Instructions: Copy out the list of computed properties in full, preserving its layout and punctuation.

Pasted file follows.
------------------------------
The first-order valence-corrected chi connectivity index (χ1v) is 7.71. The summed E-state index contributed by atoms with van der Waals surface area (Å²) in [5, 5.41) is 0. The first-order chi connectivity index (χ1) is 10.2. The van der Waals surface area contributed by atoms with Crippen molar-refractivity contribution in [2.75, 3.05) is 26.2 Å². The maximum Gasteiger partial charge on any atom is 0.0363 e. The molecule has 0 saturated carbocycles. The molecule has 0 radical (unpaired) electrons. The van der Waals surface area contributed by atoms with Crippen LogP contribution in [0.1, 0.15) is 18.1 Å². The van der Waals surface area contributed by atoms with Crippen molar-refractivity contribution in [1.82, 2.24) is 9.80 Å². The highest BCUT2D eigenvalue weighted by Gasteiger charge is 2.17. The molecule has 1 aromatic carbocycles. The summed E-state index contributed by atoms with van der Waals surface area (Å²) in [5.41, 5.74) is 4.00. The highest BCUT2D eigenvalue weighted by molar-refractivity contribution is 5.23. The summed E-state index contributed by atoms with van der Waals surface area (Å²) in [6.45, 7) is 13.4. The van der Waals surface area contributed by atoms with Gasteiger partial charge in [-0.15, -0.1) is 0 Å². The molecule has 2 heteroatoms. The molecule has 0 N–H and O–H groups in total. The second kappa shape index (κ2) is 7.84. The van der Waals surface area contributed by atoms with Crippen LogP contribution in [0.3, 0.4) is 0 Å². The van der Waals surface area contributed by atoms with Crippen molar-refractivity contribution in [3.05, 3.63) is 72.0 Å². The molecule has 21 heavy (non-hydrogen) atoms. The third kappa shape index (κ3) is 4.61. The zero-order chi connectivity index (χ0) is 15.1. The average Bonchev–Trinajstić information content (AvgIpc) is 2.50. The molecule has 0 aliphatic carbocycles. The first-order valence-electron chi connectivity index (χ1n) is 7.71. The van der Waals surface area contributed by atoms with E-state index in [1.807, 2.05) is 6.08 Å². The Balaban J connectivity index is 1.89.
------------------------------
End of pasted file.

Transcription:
The first-order valence-corrected chi connectivity index (χ1v) is 7.71. The summed E-state index contributed by atoms with van der Waals surface area (Å²) in [5, 5.41) is 0. The first-order chi connectivity index (χ1) is 10.2. The van der Waals surface area contributed by atoms with Crippen molar-refractivity contribution in [2.75, 3.05) is 26.2 Å². The maximum Gasteiger partial charge on any atom is 0.0363 e. The molecule has 0 saturated carbocycles. The molecule has 0 radical (unpaired) electrons. The van der Waals surface area contributed by atoms with Crippen LogP contribution in [0.1, 0.15) is 18.1 Å². The van der Waals surface area contributed by atoms with Crippen molar-refractivity contribution in [1.82, 2.24) is 9.80 Å². The highest BCUT2D eigenvalue weighted by Gasteiger charge is 2.17. The molecule has 1 aromatic carbocycles. The summed E-state index contributed by atoms with van der Waals surface area (Å²) in [5.41, 5.74) is 4.00. The highest BCUT2D eigenvalue weighted by molar-refractivity contribution is 5.23. The summed E-state index contributed by atoms with van der Waals surface area (Å²) in [6.45, 7) is 13.4. The van der Waals surface area contributed by atoms with Gasteiger partial charge in [-0.15, -0.1) is 0 Å². The molecule has 2 heteroatoms. The molecule has 0 N–H and O–H groups in total. The second kappa shape index (κ2) is 7.84. The van der Waals surface area contributed by atoms with Crippen LogP contribution in [0.3, 0.4) is 0 Å². The van der Waals surface area contributed by atoms with Crippen molar-refractivity contribution in [3.05, 3.63) is 72.0 Å². The molecule has 21 heavy (non-hydrogen) atoms. The third kappa shape index (κ3) is 4.61. The zero-order chi connectivity index (χ0) is 15.1. The average Bonchev–Trinajstić information content (AvgIpc) is 2.50. The molecule has 0 aliphatic carbocycles. The first-order valence-electron chi connectivity index (χ1n) is 7.71. The van der Waals surface area contributed by atoms with E-state index in [1.807, 2.05) is 6.08 Å². The Balaban J connectivity index is 1.89.